The outlook for residential rooftop solar in India


From pv magazine India

Household rooftop solar in India is seeing a gradual improvement after almost stagnant annual growth of 100-200 MW until fiscal year 2020, according to a report from consultant Bridge To India.

The document cites subsidies paid under a Ministry of New and Renewable Energy (MNRE) scheme as the main enabler for residential PV uptake.

The MNRE’s grid-connected rooftop solar program is aiming for residential installation of 4 GW by December next year. Now in its second phase, the scheme offers a 40% subsidy for the first 3 kW of generation capacity in rooftop systems and then a 20% subsidy up to a 10 kW ceiling. The program is being delivered at state level by electricity distribution companies.

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The Bridge to India report says the market outlook is also becoming positive due to a steady improvement in consumer awareness, affordability, financial viability, and financing options, as well as the entry of large organized solar installers.

“Free net metering in most states also strengthens [the] investment case for residential rooftop solar,” stated the report. “The average marginal tariff for a household with monthly consumption of 300 kWh in 15 states – accounting for 90% of [typical] residential consumption – is INR7.18/kWh ($0.096), effectively yielding an investment IRR [internal rate of return] of 8.3% for [a] 3 kW system.”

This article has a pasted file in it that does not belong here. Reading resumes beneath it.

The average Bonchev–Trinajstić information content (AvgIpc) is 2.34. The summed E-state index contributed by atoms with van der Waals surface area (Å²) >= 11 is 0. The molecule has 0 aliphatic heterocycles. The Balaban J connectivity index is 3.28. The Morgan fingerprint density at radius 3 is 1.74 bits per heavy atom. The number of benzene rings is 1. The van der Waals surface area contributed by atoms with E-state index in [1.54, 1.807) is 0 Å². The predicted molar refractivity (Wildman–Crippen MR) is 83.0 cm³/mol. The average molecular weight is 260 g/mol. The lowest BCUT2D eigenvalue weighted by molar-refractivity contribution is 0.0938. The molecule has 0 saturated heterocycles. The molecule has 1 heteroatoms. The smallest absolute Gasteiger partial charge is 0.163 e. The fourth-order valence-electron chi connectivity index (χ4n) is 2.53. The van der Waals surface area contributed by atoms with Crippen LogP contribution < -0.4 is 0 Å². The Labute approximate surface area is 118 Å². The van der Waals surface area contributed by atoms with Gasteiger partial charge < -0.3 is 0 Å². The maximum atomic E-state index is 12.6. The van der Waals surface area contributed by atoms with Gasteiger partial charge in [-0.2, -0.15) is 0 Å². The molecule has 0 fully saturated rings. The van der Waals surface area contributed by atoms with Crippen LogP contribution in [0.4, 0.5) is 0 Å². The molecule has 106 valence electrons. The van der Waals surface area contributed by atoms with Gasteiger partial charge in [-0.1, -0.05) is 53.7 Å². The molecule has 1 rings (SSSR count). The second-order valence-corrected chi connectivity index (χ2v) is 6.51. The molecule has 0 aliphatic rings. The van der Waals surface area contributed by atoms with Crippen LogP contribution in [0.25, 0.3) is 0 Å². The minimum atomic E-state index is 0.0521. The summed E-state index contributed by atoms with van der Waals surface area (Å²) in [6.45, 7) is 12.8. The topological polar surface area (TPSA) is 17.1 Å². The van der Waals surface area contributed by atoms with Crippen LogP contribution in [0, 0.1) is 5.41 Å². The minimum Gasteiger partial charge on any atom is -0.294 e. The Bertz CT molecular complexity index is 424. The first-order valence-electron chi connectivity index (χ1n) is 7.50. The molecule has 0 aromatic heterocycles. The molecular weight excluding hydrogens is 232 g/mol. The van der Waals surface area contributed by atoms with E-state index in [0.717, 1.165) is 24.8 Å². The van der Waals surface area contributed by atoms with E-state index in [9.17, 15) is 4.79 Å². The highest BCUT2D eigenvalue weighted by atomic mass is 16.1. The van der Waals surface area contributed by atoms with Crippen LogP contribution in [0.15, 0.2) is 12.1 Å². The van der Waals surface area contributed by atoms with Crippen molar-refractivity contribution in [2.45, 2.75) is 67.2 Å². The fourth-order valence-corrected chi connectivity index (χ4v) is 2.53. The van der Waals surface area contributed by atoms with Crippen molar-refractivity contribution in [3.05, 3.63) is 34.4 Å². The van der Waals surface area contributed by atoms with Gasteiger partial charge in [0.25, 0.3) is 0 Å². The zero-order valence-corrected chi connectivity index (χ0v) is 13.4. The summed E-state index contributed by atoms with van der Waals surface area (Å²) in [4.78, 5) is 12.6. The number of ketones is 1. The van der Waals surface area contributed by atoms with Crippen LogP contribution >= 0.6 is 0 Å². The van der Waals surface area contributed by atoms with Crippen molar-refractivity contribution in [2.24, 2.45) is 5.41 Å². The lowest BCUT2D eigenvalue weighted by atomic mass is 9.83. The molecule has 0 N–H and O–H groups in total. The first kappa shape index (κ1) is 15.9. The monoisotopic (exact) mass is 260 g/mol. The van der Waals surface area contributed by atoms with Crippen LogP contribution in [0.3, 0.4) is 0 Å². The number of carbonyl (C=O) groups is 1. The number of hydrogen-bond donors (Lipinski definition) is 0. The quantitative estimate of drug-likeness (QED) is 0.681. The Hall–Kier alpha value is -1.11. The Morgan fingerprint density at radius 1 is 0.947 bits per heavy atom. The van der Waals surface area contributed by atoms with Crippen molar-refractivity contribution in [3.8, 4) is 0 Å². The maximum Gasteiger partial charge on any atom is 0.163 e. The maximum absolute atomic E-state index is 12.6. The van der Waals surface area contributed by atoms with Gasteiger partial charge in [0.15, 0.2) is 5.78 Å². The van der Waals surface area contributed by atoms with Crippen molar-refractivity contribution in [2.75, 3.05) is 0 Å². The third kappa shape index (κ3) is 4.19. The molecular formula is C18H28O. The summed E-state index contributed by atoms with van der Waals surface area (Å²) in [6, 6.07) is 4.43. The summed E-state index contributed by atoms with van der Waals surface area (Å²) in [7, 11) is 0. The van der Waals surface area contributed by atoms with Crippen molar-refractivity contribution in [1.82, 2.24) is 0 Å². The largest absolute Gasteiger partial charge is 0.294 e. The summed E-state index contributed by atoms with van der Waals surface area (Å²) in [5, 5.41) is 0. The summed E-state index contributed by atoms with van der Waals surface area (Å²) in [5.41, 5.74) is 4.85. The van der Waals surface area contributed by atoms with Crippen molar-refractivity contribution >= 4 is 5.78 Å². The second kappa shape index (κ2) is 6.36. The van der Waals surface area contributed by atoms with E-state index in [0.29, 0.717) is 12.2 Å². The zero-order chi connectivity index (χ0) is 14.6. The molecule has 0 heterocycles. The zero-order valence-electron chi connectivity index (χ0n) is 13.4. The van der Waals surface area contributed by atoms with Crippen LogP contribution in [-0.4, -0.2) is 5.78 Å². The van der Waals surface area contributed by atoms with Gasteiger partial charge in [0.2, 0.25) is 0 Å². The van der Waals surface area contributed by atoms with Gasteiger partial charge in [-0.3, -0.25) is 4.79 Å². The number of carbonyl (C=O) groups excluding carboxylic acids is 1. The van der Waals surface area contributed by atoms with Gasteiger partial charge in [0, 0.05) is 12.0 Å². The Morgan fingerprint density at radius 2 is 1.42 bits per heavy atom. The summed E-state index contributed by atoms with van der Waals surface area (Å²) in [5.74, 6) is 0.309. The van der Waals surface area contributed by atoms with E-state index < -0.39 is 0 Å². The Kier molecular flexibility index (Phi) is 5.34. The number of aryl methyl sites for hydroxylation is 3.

The study estimates the target market for domestic solar will hit around 52 million households by 2030 – 10% of urban independent households. Bridge to India forecasts residential PV generation capacity will reach 16.2 GW by 2030, under a medium scenario that assumes a 5% annual decline in system cost and a 3% annual fall in grid tariffs. That calculation took into account state-wise, bottom-up analysis of the market in view of prevailing grid tariffs, demographics, the number of independent houses, and the financial viability of residential solar.

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The report estimates India had installed 1,292 MW of residential rooftop PV as of June. That accounted for only 17% of total rooftop solar capacity – which can also include commercial and industrial arrays – and just 2.9% of the nation's total solar capacity.

Only around 0.4% of independent urban homes – 400,000 – have installed rooftop solar. The major deterrents have been consumer inhibition and low awareness about the technical, financial, and operational aspects of installations, according to Bridge to India.

Space at a premium

“Rooftop solar is not deemed as an essential purchase, because of improving … reliability of grid power,” stated the document. “A significant proportion of the urban, affluent population does not, also, have access to rooftop rights, or is unwilling to make a long-term cost commitment. Households attach a very high financial ([because of the potential] ability to expand the building vertically) and/or social value ([using the] space for leisure or games [and] utility needs) to rooftop [space], where available, restricting growth prospects.” 

A net capital cost – after the 40% upfront MNRE subsidy for sub-3 kW arrays – is currently estimated as INR32,000/kWp ($426), assuming a module cost of INR18.70/Wp ($0.249). That figure is within the affordability threshold of 67 million urban independent households, according to the consultant. However, added the report, cost increases, arising from more expensive panels; import duties including basic customs duty of 25% on cells and a 40% levy due from April; and a general sales tax set at 5-12%, could potentially dampen the rooftop market.

This copy was amended on 01/12/21 after Bridge to India changed its estimated net capital cost for MNRE-subsidized, sub-3 kW arrays from INR53,000/kWp ($706, at the exchange rate conversion made by pv magazine on 30/11/21) to INR32,000 ($426 by a conversion made on 01/12/21).

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